By Erich Luening
Research conducted into the genetic make-up of a resilient red alga has taken scientists a step closer to breeding disease-resistant seaweed.
By Erich Luening
Researchers at the Scottish Association for Marine Science (SAMS) in Oban, Scotland have established the genetic code for the Porphyra umbilicalis, a small, but tough intertidal species that can tolerate a range of conditions and is among the world’s most valuable commercial seaweeds.
The researchers mapped the 13,125 genes in the seaweed – a human has around 20,000 – to help discover what makes the intertidal species so resilient, as they aim to breed marketable seaweed that can withstand threats from common diseases.
They examined the red alga’s pathogen receptors – the equivalent of antibodies that recognise diseases and alert the alga to an attack – and found that the alga’s defences are unlike other plants.
The SAMS work has contributed to a research paper [Insights into the red algae and eukaryotic evolution from the genome of Porphyra umbilicalis] recently published in the American Journal Proceedings of the National Academy of Sciences (PNAS).
SAMS algal pathologist Dr Yacine Badis said: “Like any living organism, algae are plagued by diseases. Understanding how they detect and defend against disease is key to unlocking the future development of resistant strains.”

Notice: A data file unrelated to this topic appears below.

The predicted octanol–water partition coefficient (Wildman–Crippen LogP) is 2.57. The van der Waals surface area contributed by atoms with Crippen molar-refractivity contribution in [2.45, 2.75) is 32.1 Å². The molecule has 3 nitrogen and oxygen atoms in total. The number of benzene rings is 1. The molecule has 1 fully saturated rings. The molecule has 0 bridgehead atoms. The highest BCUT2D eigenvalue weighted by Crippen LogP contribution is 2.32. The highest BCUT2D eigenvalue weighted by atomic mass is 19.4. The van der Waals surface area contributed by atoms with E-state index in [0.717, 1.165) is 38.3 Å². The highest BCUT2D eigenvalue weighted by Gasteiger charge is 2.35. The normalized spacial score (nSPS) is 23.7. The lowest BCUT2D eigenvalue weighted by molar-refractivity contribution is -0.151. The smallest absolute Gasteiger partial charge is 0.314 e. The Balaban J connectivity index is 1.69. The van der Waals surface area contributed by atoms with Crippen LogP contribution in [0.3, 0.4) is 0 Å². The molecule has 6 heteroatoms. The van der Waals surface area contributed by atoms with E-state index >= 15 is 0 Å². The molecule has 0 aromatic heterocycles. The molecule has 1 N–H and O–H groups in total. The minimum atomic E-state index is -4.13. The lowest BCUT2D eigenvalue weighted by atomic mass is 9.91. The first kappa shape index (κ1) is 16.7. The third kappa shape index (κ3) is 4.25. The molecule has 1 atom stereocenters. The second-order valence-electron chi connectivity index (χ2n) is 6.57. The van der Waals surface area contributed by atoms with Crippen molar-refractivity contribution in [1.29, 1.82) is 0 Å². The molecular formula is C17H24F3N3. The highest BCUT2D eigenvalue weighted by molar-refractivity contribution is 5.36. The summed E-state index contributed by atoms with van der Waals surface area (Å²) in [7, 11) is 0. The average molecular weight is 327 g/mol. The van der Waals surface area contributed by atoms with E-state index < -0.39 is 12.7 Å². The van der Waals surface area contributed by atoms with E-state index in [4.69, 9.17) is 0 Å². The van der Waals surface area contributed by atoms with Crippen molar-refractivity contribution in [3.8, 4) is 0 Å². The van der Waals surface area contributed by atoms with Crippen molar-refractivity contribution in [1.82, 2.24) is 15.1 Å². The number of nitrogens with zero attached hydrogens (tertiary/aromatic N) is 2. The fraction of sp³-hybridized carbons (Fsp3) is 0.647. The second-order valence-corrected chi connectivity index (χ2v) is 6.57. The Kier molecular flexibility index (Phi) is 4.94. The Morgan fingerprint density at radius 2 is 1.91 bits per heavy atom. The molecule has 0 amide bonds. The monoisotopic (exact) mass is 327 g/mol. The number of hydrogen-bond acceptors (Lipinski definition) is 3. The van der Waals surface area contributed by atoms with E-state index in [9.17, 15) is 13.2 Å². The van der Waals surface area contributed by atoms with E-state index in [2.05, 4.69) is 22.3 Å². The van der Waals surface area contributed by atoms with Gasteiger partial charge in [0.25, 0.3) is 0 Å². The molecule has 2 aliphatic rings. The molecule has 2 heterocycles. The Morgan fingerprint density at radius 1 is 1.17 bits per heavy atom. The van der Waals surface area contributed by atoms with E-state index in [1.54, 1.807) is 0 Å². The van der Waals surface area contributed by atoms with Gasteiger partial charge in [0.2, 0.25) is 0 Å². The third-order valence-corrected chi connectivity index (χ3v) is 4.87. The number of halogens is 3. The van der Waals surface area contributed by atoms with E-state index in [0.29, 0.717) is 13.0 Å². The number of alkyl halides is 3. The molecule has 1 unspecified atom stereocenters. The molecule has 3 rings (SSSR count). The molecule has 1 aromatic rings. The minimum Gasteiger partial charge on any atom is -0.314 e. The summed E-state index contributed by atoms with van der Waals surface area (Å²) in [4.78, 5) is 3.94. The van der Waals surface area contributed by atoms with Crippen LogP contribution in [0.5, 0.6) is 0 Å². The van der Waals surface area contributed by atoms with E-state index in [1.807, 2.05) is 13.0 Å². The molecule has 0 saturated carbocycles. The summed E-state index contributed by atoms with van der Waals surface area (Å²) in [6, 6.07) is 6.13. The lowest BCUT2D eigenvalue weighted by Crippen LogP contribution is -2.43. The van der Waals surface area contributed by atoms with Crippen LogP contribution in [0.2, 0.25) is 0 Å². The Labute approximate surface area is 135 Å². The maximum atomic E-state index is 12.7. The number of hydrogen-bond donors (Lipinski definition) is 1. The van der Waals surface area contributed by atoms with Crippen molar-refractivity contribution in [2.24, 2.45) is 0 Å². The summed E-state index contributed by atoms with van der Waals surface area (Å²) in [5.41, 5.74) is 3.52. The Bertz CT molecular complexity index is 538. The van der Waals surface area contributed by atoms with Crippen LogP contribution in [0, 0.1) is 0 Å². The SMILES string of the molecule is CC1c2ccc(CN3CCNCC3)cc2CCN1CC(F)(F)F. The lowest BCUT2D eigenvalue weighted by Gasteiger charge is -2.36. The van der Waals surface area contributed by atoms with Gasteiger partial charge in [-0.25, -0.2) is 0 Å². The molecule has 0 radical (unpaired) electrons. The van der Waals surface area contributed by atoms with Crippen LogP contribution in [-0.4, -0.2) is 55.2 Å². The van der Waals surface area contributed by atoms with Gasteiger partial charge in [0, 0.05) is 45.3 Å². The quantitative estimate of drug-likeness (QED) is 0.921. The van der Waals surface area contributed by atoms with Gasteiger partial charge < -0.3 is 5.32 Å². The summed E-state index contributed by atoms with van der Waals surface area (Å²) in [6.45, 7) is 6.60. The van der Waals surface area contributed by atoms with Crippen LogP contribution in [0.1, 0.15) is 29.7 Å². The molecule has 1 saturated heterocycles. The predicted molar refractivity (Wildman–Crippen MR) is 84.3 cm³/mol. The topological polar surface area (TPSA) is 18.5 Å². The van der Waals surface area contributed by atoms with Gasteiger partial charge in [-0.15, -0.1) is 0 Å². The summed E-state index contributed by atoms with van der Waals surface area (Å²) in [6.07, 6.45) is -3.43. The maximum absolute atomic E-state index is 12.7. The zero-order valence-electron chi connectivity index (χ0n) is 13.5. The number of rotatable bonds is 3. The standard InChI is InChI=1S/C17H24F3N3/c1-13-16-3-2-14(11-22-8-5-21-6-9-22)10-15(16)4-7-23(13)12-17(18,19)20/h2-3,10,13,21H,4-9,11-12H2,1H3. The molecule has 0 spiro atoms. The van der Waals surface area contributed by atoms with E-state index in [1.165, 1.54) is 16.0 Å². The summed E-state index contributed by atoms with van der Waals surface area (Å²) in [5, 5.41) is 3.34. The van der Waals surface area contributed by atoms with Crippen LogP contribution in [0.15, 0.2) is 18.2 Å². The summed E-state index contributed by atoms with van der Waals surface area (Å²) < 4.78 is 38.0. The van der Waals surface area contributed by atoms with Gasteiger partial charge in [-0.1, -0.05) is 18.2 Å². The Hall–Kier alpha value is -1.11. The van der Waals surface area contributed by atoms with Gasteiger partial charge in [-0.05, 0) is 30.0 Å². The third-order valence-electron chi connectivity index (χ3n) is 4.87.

“Although red algae and land-based plants are related, the typical defence mechanism found in plants was not detected in Porphyra. This means that Porphyra has original pathogen detection strategies, a finding that opens exciting avenues of research into red algal immunity and its use in modern breeding programmes.”
“UK research on Porphyra umbilicalis has previously helped to shape the global seaweed industry – the British botanist Kathleen Mary Drew-Baker unveiled the life cycle of this alga and paved the way for the industrialisation of seaweed in Japan – and we hope our work can play a part in developing this industry into the future.”
Porphyra umbilicalis, more commonly known as Laver, can adapt to conditions on different parts of rocky shores and is able to withstand prolonged periods of exposure to the air as well as tolerating a greater degree of wave action than most other red algae.
The development of resilient and marketable seaweed would be of great benefit to the global aquaculture industry, which has developed at an unabated pace over the past six decades and is thought to be worth in excess of $5billion. However, farmed stocks are extremely susceptible to disease.
SAMS molecular phycologist Dr Claire Gachon said: “This work is part of our long term efforts to support the development of seaweed aquaculture worldwide through a better understanding of the diseases that plague the industry.”
The work at SAMS is part of the GlobalSeaweed project, a network of scientists advising on global seaweed policy funded by the UK’s Natural Environment Research Council (NERC).